A micro-level exploration of University-Industry collaboration to deliver clean and sustainable growth:How can we make it work?

King, Stephen (2021) A micro-level exploration of University-Industry collaboration to deliver clean and sustainable growth:How can we make it work? Masters thesis, UNSPECIFIED.

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Abstract

Delivering against the objectives of clean and sustainable growth is a complex challenge requiring long-term collaboration between University and Industry. The process of developing effective collaborations in itself requires time to be effective. However, funding designed to stimulate these collaborations often comes laden with limitations which can create a shorter-term outlook and can hinder the development of long-term collaborations, creating tensions at the micro-level. If these tensions cannot be overcome then the success of these collaborations may only ever be partial. This research project seeks to assess and understand the ways in which individual academics and project delivery staff navigate this dichotomy between the long-term need and the short-term approach. To date there has been an emphasis on macro level explorations of University and industry collaborations (Etzkowitz and Leydesdorff, 2000). There is much less insight into interactions, experiences and tensions at the micro-level. The literature that does exist focuses on topics such as; the causes of tensions (Cunningham et al., 2014; Miller et al., 2018b), barriers to collaboration (Rybnicek and Konigsgruber, 2019), measures of success (Veletanlic and Sa, 2018). and time restrictions (Lyall, 2019b). This study is exploratory in nature taking an inductive research approach. Utilising semi-structured interview as the primary method of data collection and focusing on one individual case, the Centre for Global Eco-Innovation (CGE) at Lancaster University. This approach enables the study to contribute to the literature in the field by exploring the tensions and challenges that exist at the micro-level in greater detail and framing them in terms recognisable to academics. By doing so the actions individuals put in place to deal with these tensions can be identified and the potential unintended consequences of these tensions and actions can be highlighted. By doing this we are in a much better position to understand how the University level processes and support mechanisms can be adapted and improved. Without this insight the structures and mechanisms that are in place may continue to only partially support academics and the achievements these collaborations can generate are going to be limited.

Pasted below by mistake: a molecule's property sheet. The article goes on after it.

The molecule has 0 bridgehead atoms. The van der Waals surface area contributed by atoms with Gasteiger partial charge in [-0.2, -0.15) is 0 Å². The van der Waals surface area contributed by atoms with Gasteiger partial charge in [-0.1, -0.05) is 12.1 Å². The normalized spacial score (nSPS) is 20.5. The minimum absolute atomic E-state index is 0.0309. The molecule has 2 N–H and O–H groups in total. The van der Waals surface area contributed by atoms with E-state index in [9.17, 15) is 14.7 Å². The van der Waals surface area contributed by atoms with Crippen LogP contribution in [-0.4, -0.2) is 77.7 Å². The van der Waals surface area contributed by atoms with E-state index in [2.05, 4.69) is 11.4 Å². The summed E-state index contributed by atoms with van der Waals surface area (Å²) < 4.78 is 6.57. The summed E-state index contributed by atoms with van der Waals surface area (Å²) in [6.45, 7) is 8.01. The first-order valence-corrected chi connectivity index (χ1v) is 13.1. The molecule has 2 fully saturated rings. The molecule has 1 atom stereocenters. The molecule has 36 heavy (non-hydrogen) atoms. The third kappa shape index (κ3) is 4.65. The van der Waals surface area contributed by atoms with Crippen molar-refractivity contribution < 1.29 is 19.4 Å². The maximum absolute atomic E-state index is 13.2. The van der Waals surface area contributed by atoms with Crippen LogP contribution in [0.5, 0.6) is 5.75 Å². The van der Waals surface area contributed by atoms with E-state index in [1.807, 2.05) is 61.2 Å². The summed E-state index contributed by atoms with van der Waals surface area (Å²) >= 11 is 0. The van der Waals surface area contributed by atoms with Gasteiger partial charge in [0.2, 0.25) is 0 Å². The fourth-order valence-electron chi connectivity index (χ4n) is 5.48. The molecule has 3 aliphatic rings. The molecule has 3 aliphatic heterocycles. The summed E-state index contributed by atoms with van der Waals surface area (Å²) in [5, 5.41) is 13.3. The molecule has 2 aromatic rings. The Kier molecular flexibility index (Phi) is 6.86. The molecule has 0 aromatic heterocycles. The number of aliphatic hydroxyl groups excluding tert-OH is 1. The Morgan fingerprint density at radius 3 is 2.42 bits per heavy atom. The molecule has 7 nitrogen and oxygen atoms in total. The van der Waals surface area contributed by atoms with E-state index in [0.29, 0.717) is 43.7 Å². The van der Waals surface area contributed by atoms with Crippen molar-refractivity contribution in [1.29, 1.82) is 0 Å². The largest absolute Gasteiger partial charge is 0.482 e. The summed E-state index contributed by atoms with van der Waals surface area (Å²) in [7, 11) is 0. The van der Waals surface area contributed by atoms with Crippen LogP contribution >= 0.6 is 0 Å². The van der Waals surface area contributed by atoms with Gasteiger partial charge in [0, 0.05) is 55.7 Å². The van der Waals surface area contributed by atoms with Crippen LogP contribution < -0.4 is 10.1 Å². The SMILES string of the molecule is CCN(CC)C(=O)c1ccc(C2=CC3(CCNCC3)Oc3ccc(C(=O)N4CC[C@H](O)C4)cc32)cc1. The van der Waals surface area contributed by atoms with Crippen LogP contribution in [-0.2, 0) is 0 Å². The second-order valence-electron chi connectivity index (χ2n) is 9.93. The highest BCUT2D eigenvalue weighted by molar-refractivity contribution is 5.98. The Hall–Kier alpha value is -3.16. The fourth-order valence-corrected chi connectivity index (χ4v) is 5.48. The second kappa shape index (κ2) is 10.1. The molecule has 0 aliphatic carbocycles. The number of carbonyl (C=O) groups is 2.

Item Type:
Thesis (Masters)
ID Code:
153104
Deposited By:
Deposited On:
29 Mar 2021 09:30
Refereed?:
No
Published?:
Published
Last Modified:
20 Jun 2021 08:08